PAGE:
The affordability crisis isimpacting the Los Angeles market. According to a recent report fromApartment List, 35% of renters in Los Angeles arelooking to move to more affordable markets, and the trend is—atleast partially—driving a slowdown in rent growth in the city.

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"L.A.'s year-over-year rent growth currently stands at arelatively flat 0.4%, trailing both the national average and thecity's own recent history," Christopher Salviati,housing economist at Apartment List, tells GlobeSt.com. "To theextent that outward migration trends are indicative of coolingdemand in the area's rental market, this is likely a contributingfactor in the slowdown in rent growth. That said, this is just onepiece of the picture. The L.A. metro has also seen a boost in newmultifamily construction in recent years, and this new inventory isalso playing a role."

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While current Los Angeles residents are leaving the market, newrenters continue to come to Los Angeles. However, population growthin Los Angeles has also plateaued, meaning those moving to themarket are merely offsetting the group leaving the market. "Amongall users searching for a place to live in the L.A. metro, 33.9%are searching from outside the metro. Among the nation's 25 largestmetros, L.A. ranks #12 on this metric. L.A. is still attractingrenters from elsewhere but is not necessarily a destination thatrenters are flocking to," says Salviati. "According to data fromthe Census Bureau's population estimates, the population of theL.A. metro dipped slightly from 13.30M in 2017 to 13.29M in 2018,the most recent year of data currently available. This data showsthe impact that a lack of affordability is having on the region'shousing market."

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Los Angeles isn't the only California market suffering fromoutward migration. San Diego and San Francisco are also seeingsignificant outward migration. "Among users currently living in SanDiego, 21.2% are searching outside the metro, which is actually thelowest rate among the nation's 25 larges metros," says Salviati."In contrast to L.A., over two-thirds of San Diego residents whoare apartment hunting want to stay in the area. Meanwhile, in SanFrancisco, 37.7% of apartment hunters are looking to leave, ahigher rate than what we observe in L.A. However, among thoserenters who are looking to leave San Francisco, we see many of themmoving to other parts of the Bay Area, in contrast to the L.A.renters who are leaving the state."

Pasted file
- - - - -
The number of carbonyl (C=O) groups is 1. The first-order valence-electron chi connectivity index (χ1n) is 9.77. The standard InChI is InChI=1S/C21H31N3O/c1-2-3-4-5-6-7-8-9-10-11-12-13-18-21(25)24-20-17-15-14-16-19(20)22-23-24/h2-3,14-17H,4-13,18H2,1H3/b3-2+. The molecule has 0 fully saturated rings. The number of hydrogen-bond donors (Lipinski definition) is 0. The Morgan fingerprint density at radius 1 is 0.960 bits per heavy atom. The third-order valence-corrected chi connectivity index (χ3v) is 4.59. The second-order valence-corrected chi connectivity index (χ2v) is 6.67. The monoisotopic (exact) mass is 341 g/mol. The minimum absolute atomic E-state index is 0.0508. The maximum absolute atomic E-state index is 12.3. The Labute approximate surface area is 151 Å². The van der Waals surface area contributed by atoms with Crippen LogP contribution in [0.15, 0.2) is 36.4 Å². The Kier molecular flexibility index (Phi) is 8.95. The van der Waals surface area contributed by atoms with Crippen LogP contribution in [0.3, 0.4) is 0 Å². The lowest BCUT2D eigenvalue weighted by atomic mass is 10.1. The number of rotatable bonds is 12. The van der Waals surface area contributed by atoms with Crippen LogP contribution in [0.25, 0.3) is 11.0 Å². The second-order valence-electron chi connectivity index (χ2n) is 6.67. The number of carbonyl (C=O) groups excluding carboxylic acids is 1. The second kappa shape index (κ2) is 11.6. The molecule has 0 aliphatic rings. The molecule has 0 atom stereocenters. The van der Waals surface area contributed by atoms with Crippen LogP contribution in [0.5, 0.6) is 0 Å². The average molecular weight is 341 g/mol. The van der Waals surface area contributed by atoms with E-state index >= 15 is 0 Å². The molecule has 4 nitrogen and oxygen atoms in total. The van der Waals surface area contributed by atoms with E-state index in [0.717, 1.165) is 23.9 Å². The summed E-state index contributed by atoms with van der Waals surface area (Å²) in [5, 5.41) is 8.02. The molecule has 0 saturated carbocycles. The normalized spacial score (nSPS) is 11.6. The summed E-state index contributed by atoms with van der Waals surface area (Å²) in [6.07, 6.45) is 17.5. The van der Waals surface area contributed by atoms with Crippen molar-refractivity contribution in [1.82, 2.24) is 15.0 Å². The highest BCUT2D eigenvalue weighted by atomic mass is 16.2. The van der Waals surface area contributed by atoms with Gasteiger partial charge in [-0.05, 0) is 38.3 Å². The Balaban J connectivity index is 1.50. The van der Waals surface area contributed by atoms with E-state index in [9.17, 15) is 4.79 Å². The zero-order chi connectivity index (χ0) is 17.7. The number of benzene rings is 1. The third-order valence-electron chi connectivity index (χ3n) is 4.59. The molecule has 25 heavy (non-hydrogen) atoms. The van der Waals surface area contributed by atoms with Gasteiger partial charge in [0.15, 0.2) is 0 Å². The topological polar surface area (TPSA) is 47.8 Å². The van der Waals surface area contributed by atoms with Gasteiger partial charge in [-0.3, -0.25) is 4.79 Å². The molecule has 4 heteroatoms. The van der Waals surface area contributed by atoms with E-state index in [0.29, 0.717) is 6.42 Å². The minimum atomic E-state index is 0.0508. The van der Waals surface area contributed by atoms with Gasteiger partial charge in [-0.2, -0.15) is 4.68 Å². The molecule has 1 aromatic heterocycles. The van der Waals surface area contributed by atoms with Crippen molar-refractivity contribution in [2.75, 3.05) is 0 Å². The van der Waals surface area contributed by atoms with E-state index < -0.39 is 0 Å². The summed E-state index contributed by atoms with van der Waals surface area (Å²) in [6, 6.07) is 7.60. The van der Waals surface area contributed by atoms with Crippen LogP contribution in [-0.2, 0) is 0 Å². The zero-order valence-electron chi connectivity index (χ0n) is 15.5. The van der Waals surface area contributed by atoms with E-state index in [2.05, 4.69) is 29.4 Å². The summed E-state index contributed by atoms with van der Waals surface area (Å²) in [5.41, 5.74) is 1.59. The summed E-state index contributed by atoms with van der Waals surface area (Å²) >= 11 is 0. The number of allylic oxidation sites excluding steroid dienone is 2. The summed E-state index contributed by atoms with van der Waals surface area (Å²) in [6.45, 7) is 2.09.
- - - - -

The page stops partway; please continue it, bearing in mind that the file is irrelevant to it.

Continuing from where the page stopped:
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Kelsi Maree Borland

Kelsi Maree Borland is a freelance journalist and magazine writer based in Los Angeles, California. For more than 5 years, she has extensively reported on the commercial real estate industry, covering major deals across all commercial asset classes, investment strategy and capital markets trends, market commentary, economic trends and new technologies disrupting and revolutionizing the industry. Her work appears daily on GlobeSt.com and regularly in Real Estate Forum Magazine. As a magazine writer, she covers lifestyle and travel trends. Her work has appeared in Angeleno, Los Angeles Magazine, Travel and Leisure and more.